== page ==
As physicians with advanced degrees and their own offices are wont to do, my regular optometrist (and by "regular," I mean "the optometrist with whom I have had appointments since I was five") was slated to be on vacation for the entire time I was to be in Utah. And so I made an appointment with the other optometrist in the office. So much for my twenty years of loyalty.
The day of my appointment soon arrived. After waiting a usual--but, might I add, nonetheless extremely ridiculous--amount of time and allowing boredom to morph me into the person who randomly texts people when she's got no other entertainment options aside from rifling through February's issue of Better Homes and Gardens or a battered copy of Horse & Hound, I was at last led into the back where I endured the usual series of eye drops and air puffs. I was pleased when I received a more experienced technician than usual--he actually believed me the first time I explained that, no, I could not see even the top line (yes, the giant "E") without my glasses. This technician eventually led me to a side room where, at long last, (and after waiting several minutes more), Dr. Lewis came to see me.
He strode into the room, shut the door, and sat down on his small, swivelly chair, my charts and records in hand.
"Well, Britny, I don't believe I've seen you before," he said, glancing from my name on the folder in his hand to my face.
In an effort to break the ice, he made a little small talk (I let him carry most of the conversation, as my previous small talk experiences have been perhaps a bit less than...ideal, shall we say). As he glanced through my chart, he turned the top page so that he could see my previous record.
"I see that you wear corrective lenses," he said, reading the paper.
"And how long have you worn them?" he asked, turning another page back. And then another page back. And another page back.
And another page back.
And another page back.
Finally, he just got down to business and skipped to the very last page.
"You've worn glasses since your very first appointment when you were five?" he asked, his voice a strange mixture of mirth and pity.
I nodded and confirmed that yes, indeed, there was really not a time in my life that I could clearly remember not sporting hardware on my face. While some people may look through polaroids or scrapbooks and be able to tell how old they were in the picture by the haircut they had or the clothes they were wearing, my distinguishing factor is the variety of metal frames that have always been a necessary part of my visage. From large purple frames with black speckles to frames of dark orange and black tiger stripes, my glasses have always been a fashion choice over which my parents (sometimes a bit reluctantly) have given me free reign.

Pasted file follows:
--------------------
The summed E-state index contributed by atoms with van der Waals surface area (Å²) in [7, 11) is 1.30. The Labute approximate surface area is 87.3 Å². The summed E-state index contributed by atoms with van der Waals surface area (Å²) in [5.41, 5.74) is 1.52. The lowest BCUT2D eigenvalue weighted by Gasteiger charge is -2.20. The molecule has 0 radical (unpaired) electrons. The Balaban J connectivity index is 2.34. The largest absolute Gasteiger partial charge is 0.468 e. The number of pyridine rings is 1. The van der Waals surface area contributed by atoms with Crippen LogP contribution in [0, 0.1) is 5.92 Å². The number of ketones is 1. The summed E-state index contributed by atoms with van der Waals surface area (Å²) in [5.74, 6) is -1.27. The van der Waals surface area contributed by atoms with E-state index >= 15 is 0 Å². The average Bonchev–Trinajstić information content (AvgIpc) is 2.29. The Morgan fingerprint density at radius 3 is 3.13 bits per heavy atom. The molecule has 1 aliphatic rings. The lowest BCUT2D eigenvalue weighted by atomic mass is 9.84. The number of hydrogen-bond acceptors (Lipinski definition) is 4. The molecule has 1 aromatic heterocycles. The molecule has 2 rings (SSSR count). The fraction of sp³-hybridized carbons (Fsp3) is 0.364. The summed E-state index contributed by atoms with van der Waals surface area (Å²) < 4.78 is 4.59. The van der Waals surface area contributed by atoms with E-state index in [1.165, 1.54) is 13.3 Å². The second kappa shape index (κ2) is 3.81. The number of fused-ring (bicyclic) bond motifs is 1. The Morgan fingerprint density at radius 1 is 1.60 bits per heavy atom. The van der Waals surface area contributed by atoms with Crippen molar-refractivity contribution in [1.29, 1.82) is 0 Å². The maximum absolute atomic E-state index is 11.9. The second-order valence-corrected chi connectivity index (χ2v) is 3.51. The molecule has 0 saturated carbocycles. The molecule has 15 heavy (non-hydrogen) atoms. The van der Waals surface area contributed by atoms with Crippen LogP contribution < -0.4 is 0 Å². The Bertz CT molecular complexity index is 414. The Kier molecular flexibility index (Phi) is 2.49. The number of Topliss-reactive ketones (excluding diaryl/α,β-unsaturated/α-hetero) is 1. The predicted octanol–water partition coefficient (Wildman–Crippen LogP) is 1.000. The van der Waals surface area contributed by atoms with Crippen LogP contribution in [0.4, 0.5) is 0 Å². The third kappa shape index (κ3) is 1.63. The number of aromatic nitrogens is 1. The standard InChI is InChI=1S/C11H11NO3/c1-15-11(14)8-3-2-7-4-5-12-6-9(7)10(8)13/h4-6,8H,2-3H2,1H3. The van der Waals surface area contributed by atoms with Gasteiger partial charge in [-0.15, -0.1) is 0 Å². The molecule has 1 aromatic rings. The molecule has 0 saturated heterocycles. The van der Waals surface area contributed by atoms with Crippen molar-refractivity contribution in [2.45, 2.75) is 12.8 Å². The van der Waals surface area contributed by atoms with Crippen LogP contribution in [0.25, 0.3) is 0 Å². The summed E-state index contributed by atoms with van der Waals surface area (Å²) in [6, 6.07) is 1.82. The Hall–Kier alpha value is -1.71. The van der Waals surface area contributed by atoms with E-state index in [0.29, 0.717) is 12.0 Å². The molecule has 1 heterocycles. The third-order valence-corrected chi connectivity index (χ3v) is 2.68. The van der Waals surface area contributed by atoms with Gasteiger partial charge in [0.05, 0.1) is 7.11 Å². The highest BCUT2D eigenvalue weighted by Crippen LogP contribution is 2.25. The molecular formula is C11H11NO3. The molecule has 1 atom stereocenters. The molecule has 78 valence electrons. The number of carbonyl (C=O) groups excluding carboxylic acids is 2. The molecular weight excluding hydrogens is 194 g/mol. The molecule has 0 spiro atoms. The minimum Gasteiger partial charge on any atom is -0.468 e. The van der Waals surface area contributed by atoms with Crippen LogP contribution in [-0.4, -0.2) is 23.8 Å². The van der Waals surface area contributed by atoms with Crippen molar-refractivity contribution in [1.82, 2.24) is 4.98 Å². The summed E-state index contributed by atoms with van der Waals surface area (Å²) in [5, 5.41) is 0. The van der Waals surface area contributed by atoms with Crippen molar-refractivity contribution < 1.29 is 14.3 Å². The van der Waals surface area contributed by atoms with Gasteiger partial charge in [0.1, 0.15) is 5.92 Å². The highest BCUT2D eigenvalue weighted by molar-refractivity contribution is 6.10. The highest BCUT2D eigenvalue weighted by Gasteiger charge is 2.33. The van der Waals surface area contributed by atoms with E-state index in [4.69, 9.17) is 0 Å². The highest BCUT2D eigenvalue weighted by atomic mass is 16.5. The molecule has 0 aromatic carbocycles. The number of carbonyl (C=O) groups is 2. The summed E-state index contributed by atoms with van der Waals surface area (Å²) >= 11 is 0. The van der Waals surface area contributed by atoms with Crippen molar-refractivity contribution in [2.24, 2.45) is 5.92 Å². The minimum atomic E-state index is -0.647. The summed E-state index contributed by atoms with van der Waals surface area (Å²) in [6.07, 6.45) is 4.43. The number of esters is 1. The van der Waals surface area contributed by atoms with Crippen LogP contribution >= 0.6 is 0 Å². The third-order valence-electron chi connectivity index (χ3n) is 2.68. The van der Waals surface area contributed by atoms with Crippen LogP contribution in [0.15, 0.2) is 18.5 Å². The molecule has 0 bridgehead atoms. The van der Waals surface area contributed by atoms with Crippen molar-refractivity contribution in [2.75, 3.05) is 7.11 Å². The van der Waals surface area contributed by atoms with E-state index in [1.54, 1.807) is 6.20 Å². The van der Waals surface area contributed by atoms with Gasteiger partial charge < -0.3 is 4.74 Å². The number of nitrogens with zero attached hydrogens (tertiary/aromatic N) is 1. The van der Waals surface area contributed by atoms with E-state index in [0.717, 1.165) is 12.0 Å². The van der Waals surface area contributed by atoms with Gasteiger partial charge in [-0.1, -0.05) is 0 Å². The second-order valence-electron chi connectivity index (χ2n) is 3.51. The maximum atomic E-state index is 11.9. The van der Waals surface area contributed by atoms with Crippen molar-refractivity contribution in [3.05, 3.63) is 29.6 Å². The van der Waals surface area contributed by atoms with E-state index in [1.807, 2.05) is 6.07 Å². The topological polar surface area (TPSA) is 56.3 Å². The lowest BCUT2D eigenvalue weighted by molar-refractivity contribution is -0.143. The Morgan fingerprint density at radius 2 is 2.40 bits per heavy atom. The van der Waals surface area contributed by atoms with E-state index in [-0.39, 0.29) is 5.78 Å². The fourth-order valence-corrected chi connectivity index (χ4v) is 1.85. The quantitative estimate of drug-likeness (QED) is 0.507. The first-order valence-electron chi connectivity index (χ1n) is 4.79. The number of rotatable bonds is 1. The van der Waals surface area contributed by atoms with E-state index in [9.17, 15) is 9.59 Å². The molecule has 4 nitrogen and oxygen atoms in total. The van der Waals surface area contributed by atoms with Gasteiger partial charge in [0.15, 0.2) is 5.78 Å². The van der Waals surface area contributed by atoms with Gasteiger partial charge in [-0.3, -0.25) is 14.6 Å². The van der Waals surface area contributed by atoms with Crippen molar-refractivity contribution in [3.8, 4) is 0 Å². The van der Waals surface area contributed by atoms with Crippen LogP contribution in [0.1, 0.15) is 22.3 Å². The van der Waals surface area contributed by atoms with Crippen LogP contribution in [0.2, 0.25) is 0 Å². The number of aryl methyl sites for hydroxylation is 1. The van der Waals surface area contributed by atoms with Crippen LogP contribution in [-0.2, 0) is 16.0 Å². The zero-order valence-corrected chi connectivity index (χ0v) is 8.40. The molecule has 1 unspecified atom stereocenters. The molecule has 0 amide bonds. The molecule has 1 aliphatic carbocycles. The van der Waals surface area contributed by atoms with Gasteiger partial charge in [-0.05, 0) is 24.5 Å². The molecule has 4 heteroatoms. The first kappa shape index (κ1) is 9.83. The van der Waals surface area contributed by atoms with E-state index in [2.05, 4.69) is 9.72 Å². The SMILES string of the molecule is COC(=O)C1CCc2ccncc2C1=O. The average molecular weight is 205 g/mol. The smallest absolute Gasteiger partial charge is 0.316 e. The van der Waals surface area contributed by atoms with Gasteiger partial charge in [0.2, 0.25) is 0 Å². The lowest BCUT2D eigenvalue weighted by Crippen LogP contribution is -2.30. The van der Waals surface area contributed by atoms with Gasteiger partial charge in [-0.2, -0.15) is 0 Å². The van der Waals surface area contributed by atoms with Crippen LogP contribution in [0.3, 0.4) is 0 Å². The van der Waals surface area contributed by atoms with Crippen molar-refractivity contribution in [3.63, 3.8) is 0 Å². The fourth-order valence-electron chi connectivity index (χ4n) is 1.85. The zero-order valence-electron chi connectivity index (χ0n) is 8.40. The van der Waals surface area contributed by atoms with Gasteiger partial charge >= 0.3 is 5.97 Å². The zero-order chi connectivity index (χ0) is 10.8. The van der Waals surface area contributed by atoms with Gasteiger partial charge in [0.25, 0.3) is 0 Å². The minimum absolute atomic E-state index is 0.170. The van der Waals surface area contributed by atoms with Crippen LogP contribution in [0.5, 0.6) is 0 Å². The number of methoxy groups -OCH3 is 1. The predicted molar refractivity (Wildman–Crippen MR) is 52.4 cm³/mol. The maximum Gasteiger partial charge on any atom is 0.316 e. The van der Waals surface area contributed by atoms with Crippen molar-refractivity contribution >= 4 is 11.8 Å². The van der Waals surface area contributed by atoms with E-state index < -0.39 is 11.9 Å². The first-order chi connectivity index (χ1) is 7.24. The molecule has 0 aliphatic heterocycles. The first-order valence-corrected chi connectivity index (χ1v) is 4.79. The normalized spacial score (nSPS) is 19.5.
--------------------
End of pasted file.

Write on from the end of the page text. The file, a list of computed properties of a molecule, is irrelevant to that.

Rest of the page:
After Dr. Lewis checked my eyes, I was given some dilation eye drops and then led back to the lobby for a second round of my favorite waiting game. The technician rescued me before I had lowered my standards enough to pick up Horse & Hound, but after a test or two, I was merely led to another smaller waiting room where I did not even have Horse & Hound to pass the time.
After awkwardly spending nearly 45 minutes sharing the 10x10' waiting room with an unfortunate middle-aged man who was probably giving up his entire lunch break as he waited for his contact lenses to be adjusted in the lab, I was at last led back to my previous room where, once again, Dr. Lewis came in to see me.
After shining a painfully bright light into my dilated irises several times over, he declared my eyes to be perfectly healthy (other than the fact that they can't focus clearly on anything more than two inches away from my face), and flipped the lights back on. He showed me some pictures of the inside of my eyes, after which he began scribbling his findings on my latest chart.
At last, he looked up and said, "Well, your eyes have undergone minimal changes since you were last here. In fact, I'll leave it up to you whether you even want to get new lenses."
At first, the words that had just come out of his mouth didn't even register.
But I gave it a few moments, and before long, my mind began to go into an appropriate state of shock.
For the first time in my life, I did not need a new prescription.
I was flabbergasted.
Perhaps Dr. Lewis didn't sense the profundity of the moment. He barely even paused before he announced, "In fact, in another year or so, I would advise you to seriously consider Lasik."
By this time, I was in a state of delirium akin to what Edmond Dantes must have felt when he discovered the possibility of escaping the Chateau d'If. (Although, in all fairness, he was only imprisoned for 14 years, whereas my deficient vision has held me captive for more than 20.)
My latest diagnosis is nearly 20/800--the clarity of something that is actually 20 feet away looks as if it is 800 feet away to me. Without my glasses, someone sitting across the room might as well be two and a half football fields away. Literally.
Perhaps you begin to see the cause of my level of excitement over the possibility of acquiring a level of natural vision I never even remember having.
Needless to say, the $130 I spent on my checkup is solid proof that money can, at least, buy happy news...
And now, dear readers, I shall leave you with a highly fashionable photo. If you are suddenly overcome with a strong desire to donate to my Lasik fund, I will gladly accept.
|In my defense, the sunglasses they gave me to protect my dilated eyes wouldn't fit over my glasses, so I had to get creative.|
Like I said, highly fashionable.